Curb bits may also have a curb, or metal chain or leather strap that goes underneath the horse’s chin, also creating leverage against the horse’s chin, encouraging more stop. A chain is obviously more intense than leather, but if your horse has delicate skin under the chin, a leather strap is a welcome alternative. When fitting a bit with a curb chain, you should be able to slide to fingers width-wise between the horse’s jaw and the chain. Another way to judge the effectiveness is to gently pull back on the shank-piece. The chain should engage when the shanks are at 45 degrees.
For training purposes, a curb bit can be used with a single rein, either attached to the mouthpiece alone, or to the shanks alone. Obviously, a bit with the rein attached to the mouthpiece will only engage the mouthpiece; a rein attached to the shank will only engage the shank.
What types of bits do you prefer for polo? Do you collect bits like I do? I swear, it’s an addiction.
20 Must-Haves For Your Equine First Aid Kit
Polo is a rough and tumble sport and injuries are bound to happen. A first aid kit is a necessity on any farm and is often something you should have handy before you need it. Build a kit for both the barn, and the trailer, so you’ll always have what you need, when you need it. The list I’ve compiled below I made with caring for the horses in mind, but many of these can be used for humans as well.
Elastikon, vet wrap, standing wraps, shipping wraps, even a polo wrap can be used in a pinch. You’ll want to have something flexible available in case you need to wrap an open wound or poultice.
Scissors are vitally important for cutting duct-tape, elastikon, or electrical tape. Should you find yourself needing to put a wrap on your horse in a hurry, having scissors to be able to cut the elastikon or duct-tape will make things easier.
Everything from dousing a hot horse with water or letting them drink a bit of water, to soaking hooves or even using as a first aid kit container, buckets are essential.
Horses always seem to injure themselves at the worst time, and night is no exception. Keep a flashlight with charged batteries available for inspecting wounds in the dark.
Tweezers can be used to pick off ticks, remove shards of wood, or just get into tight places your fingers can’t fit.
6. Ice Packs
Help to cool down a hot horse or apply immediate cold to swollen limbs.
Keep a jar of vaseline in your first aid kit for assisting thermometers getting to where they need to go or use it for sunscreen on horses with white noses or on burns/fresh skin to protect and encourage hair to grow back.
8. Rubbing Alcohol
For disinfecting scissors, tweezers, or thermometers. Do not use to disinfect wounds as it can dry out the skin you want to heal.
9. Sheet or Roll Cotton
On scrapes and cuts on the leg, you’ll disinfect it, cover it with non-stick gauze, and then wrap what you can with a roll of sheet cotton. This provides some cushioning, protects the area from getting dirty, and holds the gauze in place.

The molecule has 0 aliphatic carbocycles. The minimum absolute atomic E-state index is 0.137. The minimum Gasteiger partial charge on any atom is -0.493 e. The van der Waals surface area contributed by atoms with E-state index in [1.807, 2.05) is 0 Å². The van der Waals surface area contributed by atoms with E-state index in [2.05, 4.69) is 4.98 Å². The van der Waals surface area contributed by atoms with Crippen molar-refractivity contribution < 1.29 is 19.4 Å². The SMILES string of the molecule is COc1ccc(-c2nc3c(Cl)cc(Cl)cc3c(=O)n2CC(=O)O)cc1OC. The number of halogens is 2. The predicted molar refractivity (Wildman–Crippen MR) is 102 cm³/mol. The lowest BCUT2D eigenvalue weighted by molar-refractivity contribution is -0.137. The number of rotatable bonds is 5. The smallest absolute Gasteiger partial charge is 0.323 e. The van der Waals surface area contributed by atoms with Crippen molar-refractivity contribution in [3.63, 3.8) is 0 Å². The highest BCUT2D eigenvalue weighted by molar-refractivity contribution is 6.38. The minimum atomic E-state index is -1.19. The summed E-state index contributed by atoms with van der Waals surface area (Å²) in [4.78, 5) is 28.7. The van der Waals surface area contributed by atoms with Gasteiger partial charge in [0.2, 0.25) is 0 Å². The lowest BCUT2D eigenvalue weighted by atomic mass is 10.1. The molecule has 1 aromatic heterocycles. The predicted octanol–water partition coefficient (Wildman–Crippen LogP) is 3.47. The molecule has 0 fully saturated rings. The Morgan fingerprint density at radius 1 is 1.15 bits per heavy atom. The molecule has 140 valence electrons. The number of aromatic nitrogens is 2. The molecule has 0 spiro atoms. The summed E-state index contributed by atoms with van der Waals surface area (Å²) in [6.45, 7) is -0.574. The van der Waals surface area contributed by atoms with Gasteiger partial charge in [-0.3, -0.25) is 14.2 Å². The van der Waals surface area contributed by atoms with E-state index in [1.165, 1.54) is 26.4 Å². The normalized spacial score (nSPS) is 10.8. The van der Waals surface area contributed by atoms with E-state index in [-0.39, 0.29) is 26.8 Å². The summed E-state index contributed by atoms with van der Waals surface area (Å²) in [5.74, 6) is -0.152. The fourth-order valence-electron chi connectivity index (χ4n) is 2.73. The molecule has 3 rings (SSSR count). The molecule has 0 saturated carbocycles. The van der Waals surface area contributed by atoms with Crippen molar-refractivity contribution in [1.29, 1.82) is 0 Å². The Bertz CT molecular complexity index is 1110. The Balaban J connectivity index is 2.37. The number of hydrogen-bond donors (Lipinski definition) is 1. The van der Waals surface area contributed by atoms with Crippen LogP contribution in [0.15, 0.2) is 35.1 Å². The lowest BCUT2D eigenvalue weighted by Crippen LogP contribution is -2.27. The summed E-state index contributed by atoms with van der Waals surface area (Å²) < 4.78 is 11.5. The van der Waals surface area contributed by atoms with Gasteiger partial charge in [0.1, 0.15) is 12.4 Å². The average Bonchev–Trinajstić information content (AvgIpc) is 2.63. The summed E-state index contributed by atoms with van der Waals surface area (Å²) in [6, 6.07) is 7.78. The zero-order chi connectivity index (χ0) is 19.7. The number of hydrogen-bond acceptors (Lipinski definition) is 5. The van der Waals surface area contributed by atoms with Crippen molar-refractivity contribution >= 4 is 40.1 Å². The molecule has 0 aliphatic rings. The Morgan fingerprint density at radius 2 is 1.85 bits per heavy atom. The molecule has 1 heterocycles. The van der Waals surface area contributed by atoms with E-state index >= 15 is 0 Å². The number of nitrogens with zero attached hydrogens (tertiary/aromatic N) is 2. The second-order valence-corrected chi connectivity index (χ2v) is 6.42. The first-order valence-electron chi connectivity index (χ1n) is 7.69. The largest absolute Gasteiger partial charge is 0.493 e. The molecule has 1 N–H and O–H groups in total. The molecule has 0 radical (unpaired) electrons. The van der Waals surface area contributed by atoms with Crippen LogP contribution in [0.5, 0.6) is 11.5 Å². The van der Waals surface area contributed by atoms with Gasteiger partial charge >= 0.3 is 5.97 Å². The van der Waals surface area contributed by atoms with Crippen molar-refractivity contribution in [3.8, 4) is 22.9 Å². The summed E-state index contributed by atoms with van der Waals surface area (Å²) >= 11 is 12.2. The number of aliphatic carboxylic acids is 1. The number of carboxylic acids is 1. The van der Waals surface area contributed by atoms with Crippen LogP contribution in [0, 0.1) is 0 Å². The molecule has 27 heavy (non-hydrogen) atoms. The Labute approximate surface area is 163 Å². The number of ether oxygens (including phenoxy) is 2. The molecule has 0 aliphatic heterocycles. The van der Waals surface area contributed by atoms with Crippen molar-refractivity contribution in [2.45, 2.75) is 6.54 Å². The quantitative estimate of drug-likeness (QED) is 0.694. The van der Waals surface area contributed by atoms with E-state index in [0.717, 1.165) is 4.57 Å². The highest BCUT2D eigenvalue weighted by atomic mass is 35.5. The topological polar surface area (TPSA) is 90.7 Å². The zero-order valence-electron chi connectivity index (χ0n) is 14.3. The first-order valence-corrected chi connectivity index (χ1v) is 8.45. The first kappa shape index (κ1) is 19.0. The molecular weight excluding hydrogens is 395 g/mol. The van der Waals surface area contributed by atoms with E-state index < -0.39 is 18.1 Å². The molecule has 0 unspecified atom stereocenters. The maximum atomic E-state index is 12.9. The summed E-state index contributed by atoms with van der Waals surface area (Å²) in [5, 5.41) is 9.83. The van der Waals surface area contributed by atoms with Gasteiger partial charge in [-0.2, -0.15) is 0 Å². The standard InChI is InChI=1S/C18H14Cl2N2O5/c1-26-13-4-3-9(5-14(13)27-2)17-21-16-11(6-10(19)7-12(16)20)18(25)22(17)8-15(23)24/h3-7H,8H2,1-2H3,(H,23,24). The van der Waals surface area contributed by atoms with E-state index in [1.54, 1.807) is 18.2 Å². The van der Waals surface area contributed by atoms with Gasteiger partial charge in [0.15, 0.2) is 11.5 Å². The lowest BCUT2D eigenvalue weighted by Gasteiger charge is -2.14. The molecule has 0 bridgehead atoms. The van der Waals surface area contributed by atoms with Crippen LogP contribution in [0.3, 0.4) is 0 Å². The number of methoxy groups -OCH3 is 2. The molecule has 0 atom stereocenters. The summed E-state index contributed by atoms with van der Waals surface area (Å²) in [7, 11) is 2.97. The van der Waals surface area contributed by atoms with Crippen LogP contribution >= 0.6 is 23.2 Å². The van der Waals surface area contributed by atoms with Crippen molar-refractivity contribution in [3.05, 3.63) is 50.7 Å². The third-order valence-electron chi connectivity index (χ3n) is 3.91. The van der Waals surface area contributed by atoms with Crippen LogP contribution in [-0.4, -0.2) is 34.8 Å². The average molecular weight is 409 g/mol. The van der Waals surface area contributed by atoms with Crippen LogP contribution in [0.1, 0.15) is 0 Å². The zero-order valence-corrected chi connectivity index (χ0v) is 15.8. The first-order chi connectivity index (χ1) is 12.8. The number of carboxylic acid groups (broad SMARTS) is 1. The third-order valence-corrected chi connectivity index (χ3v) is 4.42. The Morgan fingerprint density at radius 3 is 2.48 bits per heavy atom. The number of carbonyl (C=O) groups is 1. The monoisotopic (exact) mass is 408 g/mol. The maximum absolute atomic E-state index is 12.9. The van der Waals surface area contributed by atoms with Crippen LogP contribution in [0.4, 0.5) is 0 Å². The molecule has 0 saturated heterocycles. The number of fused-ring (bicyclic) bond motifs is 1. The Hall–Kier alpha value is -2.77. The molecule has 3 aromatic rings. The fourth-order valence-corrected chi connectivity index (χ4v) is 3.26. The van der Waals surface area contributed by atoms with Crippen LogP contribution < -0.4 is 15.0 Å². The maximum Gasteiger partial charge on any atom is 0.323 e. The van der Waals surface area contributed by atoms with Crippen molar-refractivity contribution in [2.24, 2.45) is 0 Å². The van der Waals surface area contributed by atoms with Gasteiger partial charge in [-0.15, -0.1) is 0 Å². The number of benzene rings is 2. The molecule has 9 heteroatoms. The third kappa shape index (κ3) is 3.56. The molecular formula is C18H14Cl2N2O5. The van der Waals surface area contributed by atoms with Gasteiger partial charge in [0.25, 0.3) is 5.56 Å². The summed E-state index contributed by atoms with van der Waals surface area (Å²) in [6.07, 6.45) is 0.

Betadyne is a beautifully gentle disinfectant. Always disinfect more than you think you need to.
11. Sterile Gauze
Sterile, non-stick gauze will hold any antibiotic ointment, or simply to cover an open wound and protect it from getting dirty. I prefer using the non-stick version so I don’t tear off new skin when I replace the bandage.
12. Surgical Gloves
Always a good idea to wear surgical gloves when dealing with blood or treating a wound to prevent infection.
A rectal thermometer is essential for taking a horse’s temperature.
14. Wire cutters
Wire cutters can be handy if your horse gets caught up in wire fencing, or even hooks and bucket handles.
15. Bottled Sterile water
Bottled sterile water is good to have on hand for flushing debris out of eyes, or open wounds.
A non-steroidal anti-inflammatory, Phenylbutazone can be used like aspirin. It can bought in an oral paste, or an injectionable solution. Use it to provide pain relief, and reduce fevers.
Usually a twitch is a long wooden pole with a loop of rope at the end. This loop is slipped over the horse’s nose as the pole is twisted until the rope tightens down around the soft upper lip. While this may seem cruel, it is certainly effective for situations in which you need to immobilize the horse for it’s own and your safety.
A poultice is a thick solution that is applied to swelling in an attempt to draw out the inflammation.
Acepromazine is a strong tranquilizer and should only be used at the discretion or at the direction of a vet.
Another non-steriodal anti-inflammatory, flunixin is more agressive at targeting inflamed tissue and is usually used in the treatment of colic pain, join disease and to alleviate fevers. A side effect of administering flunixin is usually diarrhea, which also helps in some cases of colic.
Did I miss anything? What do you have in your first aid kit? A bottle of tequila?
A couple days ago one of my horses came up suddenly lame. I hadn’t worked her especially hard recently so I wasn’t concerned about bowed tendons and upon inspection only found minimal heat around her fetlock and the top of her coronary band. I picked her hoof to see if I could find anything obvious, but again came up with nothing. It wasn’t until I took the hoof testers to her that I found a localized pain in her hoof. This is a very typical presentation of an abscess so I wanted to take this opportunity write up a description of what an abscess actually is and how to treat it.
What is an abscess??
-In any part of the body, an abscess is a localized infection. Whatever the cause of the abscess, it usually results in death of tissue within the hoof. Because blood flow is restricted in the hoof, the body has no way to remove this dead tissue, causing an infection. In a hoof, which is a relatively non-porous material, it builds pressure, causing pain, until it can find an escape.